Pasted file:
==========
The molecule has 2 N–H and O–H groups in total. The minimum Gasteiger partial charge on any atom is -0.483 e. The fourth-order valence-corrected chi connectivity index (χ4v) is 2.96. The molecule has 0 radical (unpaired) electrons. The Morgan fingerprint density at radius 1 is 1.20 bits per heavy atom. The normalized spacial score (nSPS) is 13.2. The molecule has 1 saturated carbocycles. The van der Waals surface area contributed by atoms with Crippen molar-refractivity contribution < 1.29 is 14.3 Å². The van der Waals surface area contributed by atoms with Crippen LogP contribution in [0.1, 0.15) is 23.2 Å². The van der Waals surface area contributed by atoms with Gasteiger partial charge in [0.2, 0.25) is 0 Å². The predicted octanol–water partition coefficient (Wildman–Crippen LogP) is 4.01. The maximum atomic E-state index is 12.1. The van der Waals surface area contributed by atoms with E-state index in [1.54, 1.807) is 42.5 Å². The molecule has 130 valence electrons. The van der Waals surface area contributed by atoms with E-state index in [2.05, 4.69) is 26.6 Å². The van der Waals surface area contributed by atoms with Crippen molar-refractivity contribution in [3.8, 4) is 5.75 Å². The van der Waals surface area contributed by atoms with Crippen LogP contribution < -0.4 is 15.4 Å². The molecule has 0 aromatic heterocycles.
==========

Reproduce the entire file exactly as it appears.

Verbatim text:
The molecule has 2 N–H and O–H groups in total. The minimum Gasteiger partial charge on any atom is -0.483 e. The fourth-order valence-corrected chi connectivity index (χ4v) is 2.96. The molecule has 0 radical (unpaired) electrons. The Morgan fingerprint density at radius 1 is 1.20 bits per heavy atom. The normalized spacial score (nSPS) is 13.2. The molecule has 1 saturated carbocycles. The van der Waals surface area contributed by atoms with Crippen molar-refractivity contribution < 1.29 is 14.3 Å². The van der Waals surface area contributed by atoms with Crippen LogP contribution in [0.1, 0.15) is 23.2 Å². The van der Waals surface area contributed by atoms with Gasteiger partial charge in [0.2, 0.25) is 0 Å². The predicted octanol–water partition coefficient (Wildman–Crippen LogP) is 4.01. The maximum atomic E-state index is 12.1. The van der Waals surface area contributed by atoms with E-state index in [1.54, 1.807) is 42.5 Å². The molecule has 130 valence electrons. The van der Waals surface area contributed by atoms with E-state index in [2.05, 4.69) is 26.6 Å². The van der Waals surface area contributed by atoms with Crippen molar-refractivity contribution in [3.8, 4) is 5.75 Å². The van der Waals surface area contributed by atoms with Crippen LogP contribution < -0.4 is 15.4 Å². The molecule has 0 aromatic heterocycles.